Under the mind-control of the horsehair worm, a cricket always finds itself attracted to the water, suddenly taking a suicidal dive right in.

However, an infected cricket exhibits different behavior. Under the mind-control of the horsehair worm, a cricket always finds itself attracted to the water, suddenly taking a suicidal dive right in. Then, as soon as it hits the water, the worm, knowing its host may not live long in those conditions, makes a swift exit through the porthole it had previously bored.

The plan is really perfect for the horsehair worm, as the water is exactly where it needs to be to mate. Males, once delivering their sperm, die soon thereafter. Apparently, their only purpose in life is to drive crickets mad and then procreate. The female then lays her eggs, often up to 15 million of them, which she secures underwater, pasted to a stone or a stick. Then, just like the male having fulfilled his life’s mission, she dies too.

How and why a horsehair worm takes a cricket’s brain hostage

Horsehair worms are able to take over a cricket’s brain by producing an exceedingly large amount of neurotransmitters, the chemicals in the brain that make the transmission of signals between neurons possible. Plus, those extra neurotransmitters also cause the crickets to act how the worm wants it to. The only thing missing is that scientists still don’t know which neurotransmitters are being used and how exactly they are causing the crickets’ behavior to change. On top of producing extra neurotransmitters themselves, horsehair worms also seem to be increasing the cricket’s production of neurotransmitters as well, which definitely plays into their mind-control scheme.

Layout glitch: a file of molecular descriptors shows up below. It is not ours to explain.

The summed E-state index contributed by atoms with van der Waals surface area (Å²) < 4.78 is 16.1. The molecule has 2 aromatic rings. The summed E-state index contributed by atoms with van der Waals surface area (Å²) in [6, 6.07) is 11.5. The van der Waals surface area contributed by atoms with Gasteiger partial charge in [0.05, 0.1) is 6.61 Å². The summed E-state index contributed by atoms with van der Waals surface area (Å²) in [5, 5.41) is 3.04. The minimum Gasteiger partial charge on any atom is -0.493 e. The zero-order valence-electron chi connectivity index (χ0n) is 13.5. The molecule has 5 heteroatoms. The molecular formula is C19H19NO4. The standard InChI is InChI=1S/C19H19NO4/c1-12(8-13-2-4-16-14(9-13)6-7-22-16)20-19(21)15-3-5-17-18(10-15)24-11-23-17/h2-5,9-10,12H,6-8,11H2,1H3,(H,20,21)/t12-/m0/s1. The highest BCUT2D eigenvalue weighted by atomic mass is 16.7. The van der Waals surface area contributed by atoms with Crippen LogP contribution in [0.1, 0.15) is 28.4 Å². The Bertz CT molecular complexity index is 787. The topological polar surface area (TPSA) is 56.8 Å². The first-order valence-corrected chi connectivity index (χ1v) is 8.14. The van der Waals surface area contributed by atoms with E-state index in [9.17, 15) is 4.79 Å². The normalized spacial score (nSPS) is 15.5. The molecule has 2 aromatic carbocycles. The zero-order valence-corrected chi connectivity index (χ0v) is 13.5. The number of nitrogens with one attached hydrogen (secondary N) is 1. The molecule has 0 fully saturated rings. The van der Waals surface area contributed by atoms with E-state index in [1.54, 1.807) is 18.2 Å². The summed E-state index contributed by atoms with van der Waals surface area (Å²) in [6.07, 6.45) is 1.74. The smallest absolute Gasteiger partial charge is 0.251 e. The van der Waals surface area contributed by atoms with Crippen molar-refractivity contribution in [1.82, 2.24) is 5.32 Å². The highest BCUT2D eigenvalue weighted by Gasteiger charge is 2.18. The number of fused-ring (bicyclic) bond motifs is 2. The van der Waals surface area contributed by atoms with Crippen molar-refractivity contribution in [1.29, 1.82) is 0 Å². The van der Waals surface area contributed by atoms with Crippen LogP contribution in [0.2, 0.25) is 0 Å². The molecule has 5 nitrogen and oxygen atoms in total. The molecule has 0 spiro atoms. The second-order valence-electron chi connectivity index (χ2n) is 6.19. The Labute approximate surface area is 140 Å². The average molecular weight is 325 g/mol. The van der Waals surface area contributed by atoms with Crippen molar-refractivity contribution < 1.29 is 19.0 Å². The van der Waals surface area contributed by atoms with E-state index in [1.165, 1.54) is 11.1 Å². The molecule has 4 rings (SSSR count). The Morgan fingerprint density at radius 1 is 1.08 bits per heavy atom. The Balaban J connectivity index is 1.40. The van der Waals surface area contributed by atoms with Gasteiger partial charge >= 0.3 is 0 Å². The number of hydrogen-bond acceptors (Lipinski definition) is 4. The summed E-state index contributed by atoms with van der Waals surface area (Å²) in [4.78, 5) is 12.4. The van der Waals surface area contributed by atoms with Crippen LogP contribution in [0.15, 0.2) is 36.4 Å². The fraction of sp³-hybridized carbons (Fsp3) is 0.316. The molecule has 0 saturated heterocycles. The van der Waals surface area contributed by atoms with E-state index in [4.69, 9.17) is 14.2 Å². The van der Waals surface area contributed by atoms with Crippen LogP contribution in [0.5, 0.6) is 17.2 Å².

Horsehair worms are able to take over a cricket’s brain by producing an exceedingly large amount of neurotransmitters, the chemicals in the brain that make the transmission of signals between neurons possible.

Scientists only have theories at this point regarding why horsehair worms somehow evolved to behave like such horrifyingly excessive parasites. The most convincing one is simply that inhabiting a nutrient-rich insect is far easier than finding their own food, especially if they’re living in a region with scarce resources (which could easily be and often is the case). Perhaps horsehair worms originated in a habitat without many resources and had to make do with what was around.

It’s too bad for the crickets and other anthropods though, because their chances of survival once jumping into a pond or a lake are pretty grim. However, if they do end up in a puddle or another, safer body of water, they could make it, depleted of nutrients, but still alive

Should humans be worried about them?

Horsehair worms are harmless to humans. They infect insects, not humans nor anything they would care about, including their pets, livestock, or plants. On the contrary, perhaps humans should be grateful for the existence of horsehair worms. They kill pests that might otherwise infest their spaces. Even if you find these worms around, nothing needs to be done to control them, as they cause no danger to us.

Human cases

Horsehair worms are harmless to vertebrates, as they are incapable of parasitizing or infecting them even if ingested.

There are two known cases of horsehair worms infecting humans, though using the word “infect” might be a bit of an exaggeration. Both cases were found in Kyoto, Japan, one the vomit of an 80-year-old woman, and the other in the mouth of a one-year-old boy. The cases were in November 2009 and December 2009 respectively.

The 80-year-old woman discovered the horsehair worm when gargling with saline solution after feeling she had something caught in her throat. Her report states that she had eaten vegetables from a private garden. In the other case, the boy’s mother found the worm in his mouth, when she promptly removed it. Both situations likely involved the humans accidentally swallowing insects, perhaps a beetle or cricket, which were infected by the worms.

Neither case is cause for any concern. Horsehair worms are harmless to vertebrates, as they are incapable of parasitizing or infecting them even if ingested. The worst that could possibly happen would be very mild intestinal tract discomfort.